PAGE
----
2. Malcolm Oliver Says:

    Thanks for the memories Paula.

  3. Paula Brown Says:

    I was on board the SS France on her last voyage from New York across the Atlantic in early September, 1974. No one aboard was aware of it being the last trip until we left Southhampton and headed for LeHavre. Then rumors started flying and the crew was obviously very upset as many of them had been on the France since its birth. So upset that they decided to strike and not pull the ship into port. We were college students on the way to Paris for the year and not in a hurry to get off anyway. That night it was very exciting and romantic in a way as the police and the press hovered around the huge liner in small craft and helicopters. We were the talk of the France! The crew positioned the ship longways, it’s mile long body blocking the entire port of LeHavre. Unfortunately for us at the time, the next morning they took us off the ship onto ferries and as the crew waived from the decks we left the France in the fog and arrived in Paris later that evening. Our trunks However never were loaded off from the ship’s hold and we lived through France’s coldest Autumn in 100 yrs with the light cruise wear we had in our one suitcase. Finally, after weekly trips. To the CGT’s offices in Paris, our trunks were delivered 2 months later to our apartment in the 7th arrondissement and it was like Christmas! Eventually, the ship’s crew gave in and the ship was brought into port for the last time as the France. I feel extremely lucky to gave had this unique experience and to have shared it with the 20 others from our UMass group. It brought us closer as a group than we would have been and was the start of a wonderful year abroad in the most beautiful city in the world.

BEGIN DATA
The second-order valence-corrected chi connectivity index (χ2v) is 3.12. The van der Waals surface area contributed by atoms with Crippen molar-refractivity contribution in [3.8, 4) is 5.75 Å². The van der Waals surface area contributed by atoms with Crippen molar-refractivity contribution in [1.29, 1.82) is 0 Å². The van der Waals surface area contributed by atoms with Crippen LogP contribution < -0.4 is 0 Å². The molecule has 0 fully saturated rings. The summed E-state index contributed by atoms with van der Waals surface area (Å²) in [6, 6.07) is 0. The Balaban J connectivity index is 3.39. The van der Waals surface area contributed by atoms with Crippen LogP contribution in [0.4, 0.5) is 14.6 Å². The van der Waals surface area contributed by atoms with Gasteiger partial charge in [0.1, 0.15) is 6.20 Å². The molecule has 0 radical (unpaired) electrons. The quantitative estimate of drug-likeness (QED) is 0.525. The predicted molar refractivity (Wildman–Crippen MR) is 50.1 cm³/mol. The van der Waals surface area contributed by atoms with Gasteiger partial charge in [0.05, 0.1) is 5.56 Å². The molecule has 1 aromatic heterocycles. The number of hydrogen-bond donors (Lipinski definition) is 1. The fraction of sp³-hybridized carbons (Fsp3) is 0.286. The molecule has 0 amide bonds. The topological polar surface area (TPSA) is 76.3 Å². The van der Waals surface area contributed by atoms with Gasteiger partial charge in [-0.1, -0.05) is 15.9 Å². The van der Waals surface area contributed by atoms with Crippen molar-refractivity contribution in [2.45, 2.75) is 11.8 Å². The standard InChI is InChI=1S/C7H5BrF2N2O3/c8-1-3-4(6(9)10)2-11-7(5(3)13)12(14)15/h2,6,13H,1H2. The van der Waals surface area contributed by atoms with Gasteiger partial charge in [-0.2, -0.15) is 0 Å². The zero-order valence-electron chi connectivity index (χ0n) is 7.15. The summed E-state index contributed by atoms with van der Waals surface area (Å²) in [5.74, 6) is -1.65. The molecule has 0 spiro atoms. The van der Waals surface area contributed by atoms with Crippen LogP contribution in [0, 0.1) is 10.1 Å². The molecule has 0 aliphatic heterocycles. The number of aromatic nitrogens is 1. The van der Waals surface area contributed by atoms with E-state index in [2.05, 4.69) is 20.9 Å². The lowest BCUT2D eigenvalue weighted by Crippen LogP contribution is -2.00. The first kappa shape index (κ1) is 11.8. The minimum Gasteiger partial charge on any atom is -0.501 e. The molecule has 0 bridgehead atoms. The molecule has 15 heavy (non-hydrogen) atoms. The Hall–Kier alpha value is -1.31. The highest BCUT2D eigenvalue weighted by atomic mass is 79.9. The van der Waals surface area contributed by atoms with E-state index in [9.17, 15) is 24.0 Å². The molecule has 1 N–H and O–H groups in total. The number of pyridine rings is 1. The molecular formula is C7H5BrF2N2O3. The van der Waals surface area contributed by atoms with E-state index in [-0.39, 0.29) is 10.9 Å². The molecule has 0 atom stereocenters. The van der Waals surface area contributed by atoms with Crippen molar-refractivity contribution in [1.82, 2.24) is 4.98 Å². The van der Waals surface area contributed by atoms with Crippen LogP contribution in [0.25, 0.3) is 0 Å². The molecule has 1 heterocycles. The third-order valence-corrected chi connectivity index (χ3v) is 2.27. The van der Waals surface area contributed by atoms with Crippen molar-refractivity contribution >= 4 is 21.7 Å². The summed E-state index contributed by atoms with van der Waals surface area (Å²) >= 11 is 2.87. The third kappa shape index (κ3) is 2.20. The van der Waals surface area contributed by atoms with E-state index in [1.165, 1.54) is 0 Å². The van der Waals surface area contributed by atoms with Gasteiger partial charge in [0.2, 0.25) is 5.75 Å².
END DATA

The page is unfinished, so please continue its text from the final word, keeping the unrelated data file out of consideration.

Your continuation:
4. Malcolm Oliver Says:

    Thanks for the recollections. Interior images must be online somewhere. Historian John Maxton Graham has an excellent book called France/Norway. It’s on Amazon.

  5. Anonymous Says:

    We traveled on the Norway in 1998 (August) and loved it. Took our two children (age 16 and 24). One of the diningrooms reminded me of the one on the movie Titanic. There was only one elevator but the stairs were great exercise. Our cabin was huge…queen size bed, pull out couch to a full size bed, two arm chairs, side table, large square coffee table. My daughter loved it so much she asked her fiancé to go on a cruise the following summer…again on the Norway. I’ve been on several ships since and nothing will compare as far as I’m concerned. Wish I could see pictures of the interior…diningrooms, pool, cabins, theater, etc.

  6. Catherine Lawless Says: